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What we eat at funerals can be a symbol for the departed, a balm in hard times, or a reminder that eating means we are still alive.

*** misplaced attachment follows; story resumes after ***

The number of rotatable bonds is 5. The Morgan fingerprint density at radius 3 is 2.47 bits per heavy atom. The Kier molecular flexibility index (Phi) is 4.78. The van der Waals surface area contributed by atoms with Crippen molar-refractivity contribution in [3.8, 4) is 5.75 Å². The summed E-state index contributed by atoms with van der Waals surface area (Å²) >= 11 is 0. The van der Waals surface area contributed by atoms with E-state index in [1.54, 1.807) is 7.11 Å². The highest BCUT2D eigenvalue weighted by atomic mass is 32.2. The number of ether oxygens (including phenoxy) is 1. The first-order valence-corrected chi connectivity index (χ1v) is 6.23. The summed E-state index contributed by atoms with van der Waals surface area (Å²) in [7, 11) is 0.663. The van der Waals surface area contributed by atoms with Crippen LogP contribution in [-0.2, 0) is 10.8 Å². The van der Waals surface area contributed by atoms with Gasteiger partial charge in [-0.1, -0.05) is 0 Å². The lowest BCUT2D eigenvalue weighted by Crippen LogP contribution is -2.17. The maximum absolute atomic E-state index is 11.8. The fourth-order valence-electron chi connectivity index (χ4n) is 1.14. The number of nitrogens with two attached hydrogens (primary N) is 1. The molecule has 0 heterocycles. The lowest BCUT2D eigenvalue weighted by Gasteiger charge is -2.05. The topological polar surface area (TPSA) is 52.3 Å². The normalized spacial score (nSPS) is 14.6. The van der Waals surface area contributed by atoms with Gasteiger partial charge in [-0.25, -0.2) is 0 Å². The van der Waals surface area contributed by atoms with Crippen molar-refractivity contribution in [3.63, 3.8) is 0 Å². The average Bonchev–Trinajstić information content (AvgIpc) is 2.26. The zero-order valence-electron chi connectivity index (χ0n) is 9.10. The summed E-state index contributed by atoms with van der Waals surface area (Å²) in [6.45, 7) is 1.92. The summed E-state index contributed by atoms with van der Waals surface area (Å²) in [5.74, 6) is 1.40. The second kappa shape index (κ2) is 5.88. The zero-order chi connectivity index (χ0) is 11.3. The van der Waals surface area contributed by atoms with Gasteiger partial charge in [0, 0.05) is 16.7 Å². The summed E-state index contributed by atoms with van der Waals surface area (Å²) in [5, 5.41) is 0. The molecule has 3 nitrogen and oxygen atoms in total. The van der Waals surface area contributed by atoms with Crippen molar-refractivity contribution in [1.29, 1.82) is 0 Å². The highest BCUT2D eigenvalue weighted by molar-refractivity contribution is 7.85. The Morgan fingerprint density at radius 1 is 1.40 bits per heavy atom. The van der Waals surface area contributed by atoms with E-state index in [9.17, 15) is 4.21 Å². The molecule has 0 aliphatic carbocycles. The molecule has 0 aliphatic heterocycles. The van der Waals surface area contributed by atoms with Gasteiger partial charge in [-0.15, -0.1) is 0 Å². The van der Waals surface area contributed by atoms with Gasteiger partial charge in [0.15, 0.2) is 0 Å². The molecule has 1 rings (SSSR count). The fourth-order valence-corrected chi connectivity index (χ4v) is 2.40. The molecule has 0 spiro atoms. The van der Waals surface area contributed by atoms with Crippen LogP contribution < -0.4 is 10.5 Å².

Though he wouldn’t die for another decade and a half, Alan Davidson published the plans for his funeral in 1988, when he was 64 years old. Davidson, a British food writer and a former diplomat, perhaps best known for editing the encyclopedic Oxford Companion to Food, wanted to give a souvenir to his funeral attendees: a cookbook full of his favorite recipes. “With what better keepsake could one depart from a funeral?” Davidson pondered in the essay “Funeral Cookbook,” first published in his 1988 collection A Kipper with My Tea. “What other would equally well keep one’s memory green among friends?”

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